If one person has made the biggest impact on how so many autistic advocates show up and how we set healthy boundaries around ourselves as autistic adults and advocates it is my dear friend and mentor, Brian Bird.
Brian is the calm voice in the storm. He is the grounded center that rights the ship when it feels like you are going down. The gratitude I owe this glorious man is immense.
He has taught countless autistic advocates how to reclaim and establish OUR space and place in this world and within our own community from a place of compassion and self-love. If I were on a panel to select someone to receive an Impact and Achievement Award, Brian Bird would hands down have my nomination and vote. Hey, let’s do that right now!
Brian learned at the age of fifty that he is autistic. His writing and advocacy so intimately shares his journey through life. He lost his parents at a very early age and he was brutally bullied and experienced atrocities that no human should ever experience. The courage, bravery, tenacity and heart that Brian thrives and continues to show up with in life today and every day is a testament to who he is.
He is father to two incredible autistic sons and a black belt in taekwondo. He also shares his relationship with his grandfather and their unique connection in his writing on his blog and on his community on Instagram @Autism_Support_Community. Don’t miss the daily dose of light-hearted humor Brain always shares as well.
Brian is a writer and blogger, autistic self-advocate, and anti-bullying campaigner. He has presented at The London Autism Show on bullying, mental health, and diagnosis, at the NAS Leeds Autism and mental health conference. He presents twice yearly at The Michael Rutter Centre, Maudsley for parents of newly diagnosed autistic children. Brian took part in the filming, experiments, and research side of the BBC Horizon television documentary ‘Living with autism’ featuring Uta Frith. Brian is also an avid naturalist, photographer, and loves to travel.
Carole Jean: What is your specialty or focus area of Autism Advocacy?
Brian: I think my special focus area is support. I have always had a kind and open heart, and been able to see the bigger picture. I think to support means I have to be fully inclusive of all and embrace all autistic voices.
Support for me means that I include autistics, parents and professionals alike. I am a bridge builder, and work without ego or secret agendas.
As a more mature gentleman, I fully understand the art of diplomacy and communication.
I reach out to all and listen to learn.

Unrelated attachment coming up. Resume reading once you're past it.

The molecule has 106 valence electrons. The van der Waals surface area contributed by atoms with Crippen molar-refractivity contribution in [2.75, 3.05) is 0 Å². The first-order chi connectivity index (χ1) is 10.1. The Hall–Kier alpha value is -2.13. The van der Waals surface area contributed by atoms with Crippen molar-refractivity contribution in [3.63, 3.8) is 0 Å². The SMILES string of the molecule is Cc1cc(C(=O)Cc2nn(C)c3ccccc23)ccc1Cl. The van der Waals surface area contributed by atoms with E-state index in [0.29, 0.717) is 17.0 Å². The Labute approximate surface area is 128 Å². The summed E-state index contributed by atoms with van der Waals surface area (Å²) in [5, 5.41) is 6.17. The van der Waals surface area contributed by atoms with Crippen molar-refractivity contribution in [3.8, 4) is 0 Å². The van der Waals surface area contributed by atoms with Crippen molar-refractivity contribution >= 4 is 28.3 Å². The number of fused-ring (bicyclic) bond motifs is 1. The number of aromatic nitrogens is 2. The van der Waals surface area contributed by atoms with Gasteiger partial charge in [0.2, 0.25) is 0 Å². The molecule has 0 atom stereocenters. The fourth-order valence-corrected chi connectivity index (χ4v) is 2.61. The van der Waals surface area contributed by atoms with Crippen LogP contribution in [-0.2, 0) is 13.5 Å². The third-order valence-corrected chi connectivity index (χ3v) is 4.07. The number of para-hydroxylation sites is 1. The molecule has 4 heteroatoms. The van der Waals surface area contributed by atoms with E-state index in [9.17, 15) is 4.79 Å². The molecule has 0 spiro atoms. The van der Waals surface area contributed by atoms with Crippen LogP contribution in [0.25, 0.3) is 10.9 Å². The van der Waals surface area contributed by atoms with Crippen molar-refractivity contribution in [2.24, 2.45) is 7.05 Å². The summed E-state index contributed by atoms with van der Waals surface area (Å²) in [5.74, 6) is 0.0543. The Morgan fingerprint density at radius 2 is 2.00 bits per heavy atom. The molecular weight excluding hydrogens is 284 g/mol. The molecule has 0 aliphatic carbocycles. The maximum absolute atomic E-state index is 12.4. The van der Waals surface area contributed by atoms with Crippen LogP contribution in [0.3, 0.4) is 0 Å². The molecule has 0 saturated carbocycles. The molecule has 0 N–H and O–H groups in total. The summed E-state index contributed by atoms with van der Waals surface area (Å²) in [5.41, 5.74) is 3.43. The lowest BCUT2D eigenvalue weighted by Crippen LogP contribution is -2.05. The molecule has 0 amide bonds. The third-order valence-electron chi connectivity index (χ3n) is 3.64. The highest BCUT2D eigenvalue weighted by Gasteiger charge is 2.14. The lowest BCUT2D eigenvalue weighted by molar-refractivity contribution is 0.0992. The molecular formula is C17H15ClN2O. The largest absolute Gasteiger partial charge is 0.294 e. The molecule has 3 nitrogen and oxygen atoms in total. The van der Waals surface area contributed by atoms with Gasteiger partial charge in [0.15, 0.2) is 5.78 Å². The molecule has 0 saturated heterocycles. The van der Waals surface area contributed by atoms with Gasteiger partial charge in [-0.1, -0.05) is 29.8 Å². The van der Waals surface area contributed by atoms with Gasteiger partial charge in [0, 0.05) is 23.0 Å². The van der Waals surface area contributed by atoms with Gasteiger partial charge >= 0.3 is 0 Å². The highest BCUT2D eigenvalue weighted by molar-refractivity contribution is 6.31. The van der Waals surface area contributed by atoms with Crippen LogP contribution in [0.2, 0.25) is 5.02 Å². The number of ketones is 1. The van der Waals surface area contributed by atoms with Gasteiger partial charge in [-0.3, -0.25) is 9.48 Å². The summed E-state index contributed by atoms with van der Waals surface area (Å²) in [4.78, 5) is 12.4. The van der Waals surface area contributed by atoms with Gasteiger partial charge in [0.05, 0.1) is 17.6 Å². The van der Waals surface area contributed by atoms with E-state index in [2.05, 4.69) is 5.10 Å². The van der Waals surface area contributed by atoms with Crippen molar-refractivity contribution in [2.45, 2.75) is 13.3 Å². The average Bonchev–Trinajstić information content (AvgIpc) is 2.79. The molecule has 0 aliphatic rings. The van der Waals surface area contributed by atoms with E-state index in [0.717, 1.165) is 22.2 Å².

Carole Jean: Why did you begin advocating for yourself and others? What makes this personal to you and Your Big Why?
Brian: I got my late diagnosis at the age of 50 some 10 years ago. I wanted to lead from the front, to become an advocate, to act as a shield to protect my sons and others from this sometimes harsh world.
I was institutionalized, bullied, homeless, and rejected by my own father. I was a vandal and street child. Now I am here to educate, observe and shine a beacon of light for those who are lost or invisible.
Carole Jean: What is/are the top tip(s) or insight(s) you have discovered for advocating for a) others and b) yourself?
Brian: My top tips are:
-Never compare, all autistics are unique and we must be our authentic selves.
-Be open-minded as we sometimes learn things from those who might disagree or have a different perspective.
-To be kind and polite, they are powerful tools to open hearts and minds.
-To be fully inclusive and work as a team, ego and agendas cause division.
-Most of all to be anti-bullying, there is no place for bullying, it is not advocacy and harms our community.
Now you can 100 percent see why Brian Bird is our VERY FIRST recipient of the Mind Your Autistic Brain Autistic Advocate Impact & Achievement Award for Service to Others. He truly has impacted countless autistic lives and the lives of everyone he ever comes in contact with no matter their neurotype.
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No one seems to ‘get it’. Friends and family think you just need to push through or "self-care" more. Internally, so many people in late identified life (me included) feel broken, ashamed or like they are failing or have never reached their full potential, when all along they've had a brain and sensory system that is different from the masses. It can take a lot of strength to keep going.
(It was years before I realized I had been on The Chronic Cycle Burnout Loop)
Living Burnout, Shutdown and Meltdown FREE for going on 4 years now has taught me more than I ever dreamed possible and the most powerful experience in Restoration has been regaining skills and abilities I thought were lost permanently to Burnout decades ago.
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